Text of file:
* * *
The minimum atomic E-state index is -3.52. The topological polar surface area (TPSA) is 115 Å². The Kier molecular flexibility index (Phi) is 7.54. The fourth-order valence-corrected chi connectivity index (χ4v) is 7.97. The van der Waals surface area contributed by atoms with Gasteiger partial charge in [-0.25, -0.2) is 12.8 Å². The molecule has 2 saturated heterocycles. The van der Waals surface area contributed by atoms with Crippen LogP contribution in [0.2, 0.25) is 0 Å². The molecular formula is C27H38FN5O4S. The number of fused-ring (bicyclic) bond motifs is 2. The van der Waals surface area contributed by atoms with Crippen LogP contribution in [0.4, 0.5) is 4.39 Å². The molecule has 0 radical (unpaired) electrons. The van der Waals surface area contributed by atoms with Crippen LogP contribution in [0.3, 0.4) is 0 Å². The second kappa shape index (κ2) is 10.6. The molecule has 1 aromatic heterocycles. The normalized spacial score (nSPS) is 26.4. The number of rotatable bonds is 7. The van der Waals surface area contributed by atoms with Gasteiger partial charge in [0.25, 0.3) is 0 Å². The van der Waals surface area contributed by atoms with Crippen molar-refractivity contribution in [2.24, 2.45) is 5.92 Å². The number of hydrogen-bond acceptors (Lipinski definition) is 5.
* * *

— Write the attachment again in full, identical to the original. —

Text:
The minimum atomic E-state index is -3.52. The topological polar surface area (TPSA) is 115 Å². The Kier molecular flexibility index (Phi) is 7.54. The fourth-order valence-corrected chi connectivity index (χ4v) is 7.97. The van der Waals surface area contributed by atoms with Gasteiger partial charge in [-0.25, -0.2) is 12.8 Å². The molecule has 2 saturated heterocycles. The van der Waals surface area contributed by atoms with Crippen LogP contribution in [0.2, 0.25) is 0 Å². The molecular formula is C27H38FN5O4S. The number of fused-ring (bicyclic) bond motifs is 2. The van der Waals surface area contributed by atoms with Crippen LogP contribution in [0.4, 0.5) is 4.39 Å². The molecule has 0 radical (unpaired) electrons. The van der Waals surface area contributed by atoms with Crippen LogP contribution in [0.3, 0.4) is 0 Å². The second kappa shape index (κ2) is 10.6. The molecule has 1 aromatic heterocycles. The normalized spacial score (nSPS) is 26.4. The number of rotatable bonds is 7. The van der Waals surface area contributed by atoms with Gasteiger partial charge in [0.25, 0.3) is 0 Å². The van der Waals surface area contributed by atoms with Crippen molar-refractivity contribution in [2.24, 2.45) is 5.92 Å². The number of hydrogen-bond acceptors (Lipinski definition) is 5.